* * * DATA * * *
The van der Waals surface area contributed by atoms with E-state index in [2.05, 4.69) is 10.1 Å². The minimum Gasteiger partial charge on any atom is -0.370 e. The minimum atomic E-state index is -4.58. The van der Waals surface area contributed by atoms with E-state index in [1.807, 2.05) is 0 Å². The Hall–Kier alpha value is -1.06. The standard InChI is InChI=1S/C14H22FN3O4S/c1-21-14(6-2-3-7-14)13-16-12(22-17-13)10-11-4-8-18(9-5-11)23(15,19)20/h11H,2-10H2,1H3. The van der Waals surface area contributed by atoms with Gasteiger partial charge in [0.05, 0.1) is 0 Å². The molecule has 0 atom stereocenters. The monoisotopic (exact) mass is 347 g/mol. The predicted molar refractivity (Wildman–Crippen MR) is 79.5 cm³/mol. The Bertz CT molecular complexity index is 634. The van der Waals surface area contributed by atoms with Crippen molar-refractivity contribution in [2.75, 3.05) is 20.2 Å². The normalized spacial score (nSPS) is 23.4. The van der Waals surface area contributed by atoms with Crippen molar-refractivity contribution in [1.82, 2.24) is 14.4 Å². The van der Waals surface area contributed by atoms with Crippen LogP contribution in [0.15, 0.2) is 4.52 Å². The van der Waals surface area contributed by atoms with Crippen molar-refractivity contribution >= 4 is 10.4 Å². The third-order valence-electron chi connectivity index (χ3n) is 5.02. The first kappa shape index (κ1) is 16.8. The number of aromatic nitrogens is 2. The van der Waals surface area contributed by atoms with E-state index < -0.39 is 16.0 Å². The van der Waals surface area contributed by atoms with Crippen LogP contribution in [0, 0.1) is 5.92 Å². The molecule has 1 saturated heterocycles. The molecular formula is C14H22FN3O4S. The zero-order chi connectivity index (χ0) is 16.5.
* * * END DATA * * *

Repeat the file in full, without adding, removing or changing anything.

The van der Waals surface area contributed by atoms with E-state index in [2.05, 4.69) is 10.1 Å². The minimum Gasteiger partial charge on any atom is -0.370 e. The minimum atomic E-state index is -4.58. The van der Waals surface area contributed by atoms with E-state index in [1.807, 2.05) is 0 Å². The Hall–Kier alpha value is -1.06. The standard InChI is InChI=1S/C14H22FN3O4S/c1-21-14(6-2-3-7-14)13-16-12(22-17-13)10-11-4-8-18(9-5-11)23(15,19)20/h11H,2-10H2,1H3. The van der Waals surface area contributed by atoms with Gasteiger partial charge in [0.05, 0.1) is 0 Å². The molecule has 0 atom stereocenters. The monoisotopic (exact) mass is 347 g/mol. The predicted molar refractivity (Wildman–Crippen MR) is 79.5 cm³/mol. The Bertz CT molecular complexity index is 634. The van der Waals surface area contributed by atoms with Crippen molar-refractivity contribution in [2.75, 3.05) is 20.2 Å². The normalized spacial score (nSPS) is 23.4. The van der Waals surface area contributed by atoms with Crippen molar-refractivity contribution in [1.82, 2.24) is 14.4 Å². The van der Waals surface area contributed by atoms with Crippen LogP contribution in [0.15, 0.2) is 4.52 Å². The van der Waals surface area contributed by atoms with Crippen molar-refractivity contribution >= 4 is 10.4 Å². The third-order valence-electron chi connectivity index (χ3n) is 5.02. The first kappa shape index (κ1) is 16.8. The number of aromatic nitrogens is 2. The van der Waals surface area contributed by atoms with E-state index < -0.39 is 16.0 Å². The van der Waals surface area contributed by atoms with Crippen LogP contribution in [0, 0.1) is 5.92 Å². The molecule has 1 saturated heterocycles. The molecular formula is C14H22FN3O4S. The zero-order chi connectivity index (χ0) is 16.5.